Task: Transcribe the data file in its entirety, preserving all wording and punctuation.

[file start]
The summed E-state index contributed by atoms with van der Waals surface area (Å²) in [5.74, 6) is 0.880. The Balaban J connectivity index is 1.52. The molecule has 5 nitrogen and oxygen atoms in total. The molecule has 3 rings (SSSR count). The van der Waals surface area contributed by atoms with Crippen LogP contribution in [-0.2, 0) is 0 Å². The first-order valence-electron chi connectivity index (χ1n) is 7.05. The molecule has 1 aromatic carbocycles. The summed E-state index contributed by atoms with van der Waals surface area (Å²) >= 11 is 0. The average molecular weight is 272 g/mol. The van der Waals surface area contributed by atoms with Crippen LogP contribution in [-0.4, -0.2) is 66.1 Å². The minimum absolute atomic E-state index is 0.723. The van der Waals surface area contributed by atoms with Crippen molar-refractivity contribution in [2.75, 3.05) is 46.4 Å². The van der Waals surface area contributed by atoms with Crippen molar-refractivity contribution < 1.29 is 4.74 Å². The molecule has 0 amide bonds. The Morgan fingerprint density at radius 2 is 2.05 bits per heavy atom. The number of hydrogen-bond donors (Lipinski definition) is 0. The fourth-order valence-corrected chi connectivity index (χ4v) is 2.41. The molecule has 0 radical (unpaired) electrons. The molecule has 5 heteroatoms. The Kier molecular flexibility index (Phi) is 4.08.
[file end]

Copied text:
The summed E-state index contributed by atoms with van der Waals surface area (Å²) in [5.74, 6) is 0.880. The Balaban J connectivity index is 1.52. The molecule has 5 nitrogen and oxygen atoms in total. The molecule has 3 rings (SSSR count). The van der Waals surface area contributed by atoms with Crippen LogP contribution in [-0.2, 0) is 0 Å². The first-order valence-electron chi connectivity index (χ1n) is 7.05. The molecule has 1 aromatic carbocycles. The summed E-state index contributed by atoms with van der Waals surface area (Å²) >= 11 is 0. The average molecular weight is 272 g/mol. The van der Waals surface area contributed by atoms with Crippen LogP contribution in [-0.4, -0.2) is 66.1 Å². The minimum absolute atomic E-state index is 0.723. The van der Waals surface area contributed by atoms with Crippen molar-refractivity contribution in [2.75, 3.05) is 46.4 Å². The van der Waals surface area contributed by atoms with Crippen molar-refractivity contribution < 1.29 is 4.74 Å². The molecule has 0 amide bonds. The Morgan fingerprint density at radius 2 is 2.05 bits per heavy atom. The number of hydrogen-bond donors (Lipinski definition) is 0. The fourth-order valence-corrected chi connectivity index (χ4v) is 2.41. The molecule has 0 radical (unpaired) electrons. The molecule has 5 heteroatoms. The Kier molecular flexibility index (Phi) is 4.08.